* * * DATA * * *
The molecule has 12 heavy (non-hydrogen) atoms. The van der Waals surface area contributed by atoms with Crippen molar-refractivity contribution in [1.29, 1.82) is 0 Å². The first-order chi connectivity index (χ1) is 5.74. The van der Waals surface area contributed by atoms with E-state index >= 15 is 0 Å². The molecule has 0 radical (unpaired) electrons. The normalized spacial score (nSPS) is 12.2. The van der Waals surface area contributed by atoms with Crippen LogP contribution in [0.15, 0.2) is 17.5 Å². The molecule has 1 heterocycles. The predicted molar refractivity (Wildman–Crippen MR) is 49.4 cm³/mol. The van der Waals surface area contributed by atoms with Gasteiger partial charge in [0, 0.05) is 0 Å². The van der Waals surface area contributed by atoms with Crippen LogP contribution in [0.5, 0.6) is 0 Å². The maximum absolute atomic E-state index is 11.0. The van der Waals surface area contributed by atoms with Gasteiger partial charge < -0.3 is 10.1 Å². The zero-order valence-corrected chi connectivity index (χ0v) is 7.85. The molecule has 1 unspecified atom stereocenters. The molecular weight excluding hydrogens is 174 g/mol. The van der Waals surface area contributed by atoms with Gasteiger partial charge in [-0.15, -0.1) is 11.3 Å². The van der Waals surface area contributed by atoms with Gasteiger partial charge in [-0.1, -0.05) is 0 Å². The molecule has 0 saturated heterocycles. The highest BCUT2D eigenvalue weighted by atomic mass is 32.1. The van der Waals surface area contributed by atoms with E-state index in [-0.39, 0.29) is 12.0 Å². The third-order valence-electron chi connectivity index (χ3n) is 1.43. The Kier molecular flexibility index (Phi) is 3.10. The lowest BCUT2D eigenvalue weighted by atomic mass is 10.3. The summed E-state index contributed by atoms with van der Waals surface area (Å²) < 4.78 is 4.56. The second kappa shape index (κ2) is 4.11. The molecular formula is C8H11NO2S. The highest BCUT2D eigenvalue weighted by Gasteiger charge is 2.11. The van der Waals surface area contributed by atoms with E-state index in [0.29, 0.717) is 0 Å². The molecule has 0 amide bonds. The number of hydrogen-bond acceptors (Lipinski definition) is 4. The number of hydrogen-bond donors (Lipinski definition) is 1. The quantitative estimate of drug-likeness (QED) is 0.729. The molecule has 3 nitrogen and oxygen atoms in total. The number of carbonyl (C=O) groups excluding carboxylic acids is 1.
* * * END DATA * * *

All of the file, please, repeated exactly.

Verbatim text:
The molecule has 12 heavy (non-hydrogen) atoms. The van der Waals surface area contributed by atoms with Crippen molar-refractivity contribution in [1.29, 1.82) is 0 Å². The first-order chi connectivity index (χ1) is 5.74. The van der Waals surface area contributed by atoms with E-state index >= 15 is 0 Å². The molecule has 0 radical (unpaired) electrons. The normalized spacial score (nSPS) is 12.2. The van der Waals surface area contributed by atoms with Crippen LogP contribution in [0.15, 0.2) is 17.5 Å². The molecule has 1 heterocycles. The predicted molar refractivity (Wildman–Crippen MR) is 49.4 cm³/mol. The van der Waals surface area contributed by atoms with Gasteiger partial charge in [0, 0.05) is 0 Å². The van der Waals surface area contributed by atoms with Crippen LogP contribution in [0.5, 0.6) is 0 Å². The maximum absolute atomic E-state index is 11.0. The van der Waals surface area contributed by atoms with Gasteiger partial charge < -0.3 is 10.1 Å². The zero-order valence-corrected chi connectivity index (χ0v) is 7.85. The molecule has 1 unspecified atom stereocenters. The molecular weight excluding hydrogens is 174 g/mol. The van der Waals surface area contributed by atoms with Gasteiger partial charge in [-0.15, -0.1) is 11.3 Å². The van der Waals surface area contributed by atoms with Gasteiger partial charge in [-0.1, -0.05) is 0 Å². The molecule has 0 saturated heterocycles. The highest BCUT2D eigenvalue weighted by atomic mass is 32.1. The van der Waals surface area contributed by atoms with E-state index in [-0.39, 0.29) is 12.0 Å². The third-order valence-electron chi connectivity index (χ3n) is 1.43. The Kier molecular flexibility index (Phi) is 3.10. The lowest BCUT2D eigenvalue weighted by atomic mass is 10.3. The summed E-state index contributed by atoms with van der Waals surface area (Å²) < 4.78 is 4.56. The second kappa shape index (κ2) is 4.11. The molecular formula is C8H11NO2S. The highest BCUT2D eigenvalue weighted by Gasteiger charge is 2.11. The van der Waals surface area contributed by atoms with E-state index in [0.29, 0.717) is 0 Å². The molecule has 0 amide bonds. The number of hydrogen-bond acceptors (Lipinski definition) is 4. The number of hydrogen-bond donors (Lipinski definition) is 1. The quantitative estimate of drug-likeness (QED) is 0.729. The molecule has 3 nitrogen and oxygen atoms in total. The number of carbonyl (C=O) groups excluding carboxylic acids is 1.